Fatal Macro Warnings: We’re Gonna Need a Bigger Boat
by Matthew Piepenburg via Gold Switzerland
As one who loves metaphor, I can’t help but notice the recent and varying range of metaphorical macro warnings.
JP Morgan’s Jamie Dimon, for example, is now predicting a “market hurricane” ahead, which Peter Schiff has recently upgraded to a “Category 5.”
Meanwhile, the always blunt Michael Burry has compared the trajectory of our market economy and macro warnings to “watching a plane crash.”
In short, the bull vs. bear debate is behind us; even the TBTF banks are now openly alarmed.
The Shark Fins Approach
In fact, current macro warnings are more suggestive of a market shark rather than bear, and borrowing a line from Speilberg’s Jaws, we are all “gonna need a bigger boat” as these dorsal-finned macro warnings begin circling in plain sight.
Specifically, we are seeing three separate macro warnings rising simultaneously, each of which are eerily familiar to the pre-2008 conditions which preceded the last global implosion.
In short: Cue the John Williams music.
Shark-Fin 1: Counterparty Risk
As we’ve argued ever since the September 2019 implosion of the reverse repo market, this was a very big deal.
Of course, the corporate media and politicized Fed tried to downplay the repo crisis as Powell was losing control of the rates markets and banks were losing trust for each other (and each other’s collateral.)
The financial “leadership” were hoping an intentionally confusing and complex reverse repo market would be too difficult for the average citizen-investor to grasp. Thus, the 2019 Fed nervously whistled past that ticking timebomb as it dumped trillions of mouse-click money into the repo morass.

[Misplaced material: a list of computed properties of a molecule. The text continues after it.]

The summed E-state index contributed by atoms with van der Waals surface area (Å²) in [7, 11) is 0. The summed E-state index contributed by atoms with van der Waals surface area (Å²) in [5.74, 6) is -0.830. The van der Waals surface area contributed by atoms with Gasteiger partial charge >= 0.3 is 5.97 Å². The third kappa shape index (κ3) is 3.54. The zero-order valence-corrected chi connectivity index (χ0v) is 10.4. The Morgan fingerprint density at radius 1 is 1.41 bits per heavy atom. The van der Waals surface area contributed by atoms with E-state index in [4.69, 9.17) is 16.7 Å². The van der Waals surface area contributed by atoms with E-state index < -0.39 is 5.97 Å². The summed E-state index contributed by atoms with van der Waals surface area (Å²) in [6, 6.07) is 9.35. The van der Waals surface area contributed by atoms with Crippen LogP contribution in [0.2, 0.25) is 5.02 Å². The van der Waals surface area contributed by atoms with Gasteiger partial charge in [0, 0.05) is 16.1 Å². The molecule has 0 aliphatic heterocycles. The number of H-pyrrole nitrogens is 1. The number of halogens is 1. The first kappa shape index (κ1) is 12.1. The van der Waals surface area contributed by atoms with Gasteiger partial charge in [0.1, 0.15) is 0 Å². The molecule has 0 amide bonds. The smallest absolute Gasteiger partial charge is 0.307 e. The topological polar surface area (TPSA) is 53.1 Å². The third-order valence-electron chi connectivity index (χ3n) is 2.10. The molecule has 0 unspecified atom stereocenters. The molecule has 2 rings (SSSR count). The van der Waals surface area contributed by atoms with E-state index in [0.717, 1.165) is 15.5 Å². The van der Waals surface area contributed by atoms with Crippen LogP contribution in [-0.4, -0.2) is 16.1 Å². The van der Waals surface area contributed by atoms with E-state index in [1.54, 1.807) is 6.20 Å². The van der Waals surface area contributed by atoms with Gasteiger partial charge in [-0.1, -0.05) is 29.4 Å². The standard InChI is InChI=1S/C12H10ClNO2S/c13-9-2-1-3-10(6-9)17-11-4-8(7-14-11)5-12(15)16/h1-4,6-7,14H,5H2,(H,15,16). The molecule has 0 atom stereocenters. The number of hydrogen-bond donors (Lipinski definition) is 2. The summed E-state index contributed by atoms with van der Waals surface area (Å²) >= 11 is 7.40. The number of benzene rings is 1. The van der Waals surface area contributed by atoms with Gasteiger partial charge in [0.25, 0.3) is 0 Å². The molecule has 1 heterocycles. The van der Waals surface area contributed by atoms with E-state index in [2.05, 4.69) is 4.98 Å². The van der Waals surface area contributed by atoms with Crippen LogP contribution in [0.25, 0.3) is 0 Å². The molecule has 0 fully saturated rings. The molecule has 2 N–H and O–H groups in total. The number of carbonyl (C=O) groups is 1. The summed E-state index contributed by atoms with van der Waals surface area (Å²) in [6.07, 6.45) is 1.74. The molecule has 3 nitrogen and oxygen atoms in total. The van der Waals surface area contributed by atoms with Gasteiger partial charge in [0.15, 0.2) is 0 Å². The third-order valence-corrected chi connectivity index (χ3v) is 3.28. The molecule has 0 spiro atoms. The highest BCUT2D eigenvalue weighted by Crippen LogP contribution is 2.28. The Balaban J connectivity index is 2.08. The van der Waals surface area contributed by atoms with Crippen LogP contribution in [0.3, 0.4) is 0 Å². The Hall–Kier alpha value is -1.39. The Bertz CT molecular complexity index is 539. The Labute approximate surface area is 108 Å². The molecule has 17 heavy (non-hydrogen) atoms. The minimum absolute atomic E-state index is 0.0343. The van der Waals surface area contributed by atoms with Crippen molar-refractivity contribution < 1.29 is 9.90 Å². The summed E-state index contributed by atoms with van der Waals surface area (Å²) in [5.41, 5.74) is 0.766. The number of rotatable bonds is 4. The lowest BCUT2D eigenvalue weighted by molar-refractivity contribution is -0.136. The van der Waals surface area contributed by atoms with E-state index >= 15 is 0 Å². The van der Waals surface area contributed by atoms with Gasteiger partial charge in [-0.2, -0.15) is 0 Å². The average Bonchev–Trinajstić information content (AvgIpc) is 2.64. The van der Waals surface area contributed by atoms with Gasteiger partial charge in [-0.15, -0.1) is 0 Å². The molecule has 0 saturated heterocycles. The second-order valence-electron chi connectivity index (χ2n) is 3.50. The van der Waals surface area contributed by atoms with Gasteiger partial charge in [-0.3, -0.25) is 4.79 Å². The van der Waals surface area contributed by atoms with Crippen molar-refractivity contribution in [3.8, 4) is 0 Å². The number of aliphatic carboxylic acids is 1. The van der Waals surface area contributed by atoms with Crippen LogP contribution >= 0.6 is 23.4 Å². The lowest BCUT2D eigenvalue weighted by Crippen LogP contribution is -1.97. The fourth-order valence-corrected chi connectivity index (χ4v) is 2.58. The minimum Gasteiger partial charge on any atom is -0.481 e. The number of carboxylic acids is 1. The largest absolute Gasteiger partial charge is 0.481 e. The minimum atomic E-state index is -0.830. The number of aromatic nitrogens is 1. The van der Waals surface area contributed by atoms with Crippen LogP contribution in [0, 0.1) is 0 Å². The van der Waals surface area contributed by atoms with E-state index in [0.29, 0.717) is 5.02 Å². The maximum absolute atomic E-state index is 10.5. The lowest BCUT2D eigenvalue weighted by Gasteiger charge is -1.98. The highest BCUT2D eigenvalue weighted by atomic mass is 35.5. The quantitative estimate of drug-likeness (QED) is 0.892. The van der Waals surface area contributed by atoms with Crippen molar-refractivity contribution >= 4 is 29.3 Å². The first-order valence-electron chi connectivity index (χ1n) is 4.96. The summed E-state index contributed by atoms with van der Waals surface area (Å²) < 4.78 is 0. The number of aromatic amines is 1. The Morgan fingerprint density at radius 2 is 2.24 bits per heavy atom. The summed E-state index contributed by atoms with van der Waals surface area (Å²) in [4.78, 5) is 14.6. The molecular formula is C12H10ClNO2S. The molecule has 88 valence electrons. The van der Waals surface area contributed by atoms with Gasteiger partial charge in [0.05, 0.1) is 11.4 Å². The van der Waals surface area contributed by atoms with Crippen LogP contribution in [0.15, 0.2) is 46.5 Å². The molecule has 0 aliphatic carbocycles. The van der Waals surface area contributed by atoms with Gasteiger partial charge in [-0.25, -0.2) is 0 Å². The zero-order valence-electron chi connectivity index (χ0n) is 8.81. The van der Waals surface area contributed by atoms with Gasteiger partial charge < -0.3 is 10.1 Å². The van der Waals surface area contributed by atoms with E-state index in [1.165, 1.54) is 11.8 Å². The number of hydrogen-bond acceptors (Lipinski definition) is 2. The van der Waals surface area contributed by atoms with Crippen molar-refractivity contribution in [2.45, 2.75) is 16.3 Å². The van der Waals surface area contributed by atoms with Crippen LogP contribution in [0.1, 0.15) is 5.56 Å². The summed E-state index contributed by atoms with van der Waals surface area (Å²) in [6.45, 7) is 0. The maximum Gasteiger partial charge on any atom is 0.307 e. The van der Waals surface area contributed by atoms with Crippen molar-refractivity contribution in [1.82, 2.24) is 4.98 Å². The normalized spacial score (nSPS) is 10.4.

But to make better sense of these repo markets, let’s keep things clean and simple.
The Repo Fins Explained
The reverse repo market is a place where loans keep markets and banks greased in short-term (typically over-night) liquidity, as liquidity (i.e., borrowed money) is the grease that makes our debt-soaked, over-levered and counter-party heavy markets go round.
Given this important “grease,” when the counterparties in the reverse repo markets lose trust in each other, the wheels of the markets start to squeak, shake, rattle and roll…off.
In September of 2019, TBTF Bank 1 essentially stopped trusting TBTF Bank 2’s balance sheet, and thus wouldn’t lend each other money at normal rates.
The distrusting banks chose instead to charge each other painful rates, skyrocketing from the sub 2% range to the 10% range in one trading day.
That’s a counter-party crisis colliding with a liquidity crisis. Or, more simply: A trust crisis.
Net result? The Fed’s money printers came in as a repo lender of last resort, tossing trillions of “loaned” grease into this otherwise dysfunctional repo marriage among the big banks.
Counterparty Dysfunction Explained
Once again, and unbeknownst to just about everybody, those days of dysfunctional liquidity marriages (i.e., distrust) have returned.
As of April 2021, the Fed has been making daily loans into the reverse repo market to the skyrocketing tune of $2T a day.
Please re-read that last line.
The eye-opening chart below looks a lot like a shark fin…
What ghastly data like the above chart boils down to is the Fed is providing the Money Market with mind-numbingly massive doses of daily liquidity to keep it alive. They do this by swapping out Treasuries for Money Market funds in what is the churning equivalent to treading water with fiat dollars.
Some experts claim that this insane level of Fed “support” is due to the TBTF banks off-loading deposits from their balance sheets onto the Fed’s balance sheet in order to meet the Basel 3 requirements.
A more likely scenario, however, boils down to counter-party distrust and hence counter-party risk among Wall Street’s broken moving parts.
That is, fund managers who run Money Market accounts no longer want to park their money with the TBTF banks for the simple reason that they see trouble ahead and frankly don’t trust them.
No wonder Jamie Dimon is so scared of hurricanes…
Stated otherwise: Distrust in the system is rising like a shark fin and the money markets are now swimming toward a “bigger boat”—namely the Fed.
Such distrust among counterparties is a major macro warning. In fact, it was precisely this kind of counterparty distrust/risk (and bad collateral) which brought down Bear Sterns and Lehman in 08.
Shark Fin 2: The Shift from Hysteria to Fear
Markets, no matter how artificially stimulated or can-kicked, move in cycles which are driven by the availability (or unavailability) of liquidity.
When cash is cheap (i.e., when rates are low), markets hysterically rip; and when cash is expensive (i.e., when rates rise), markets fearfully tank.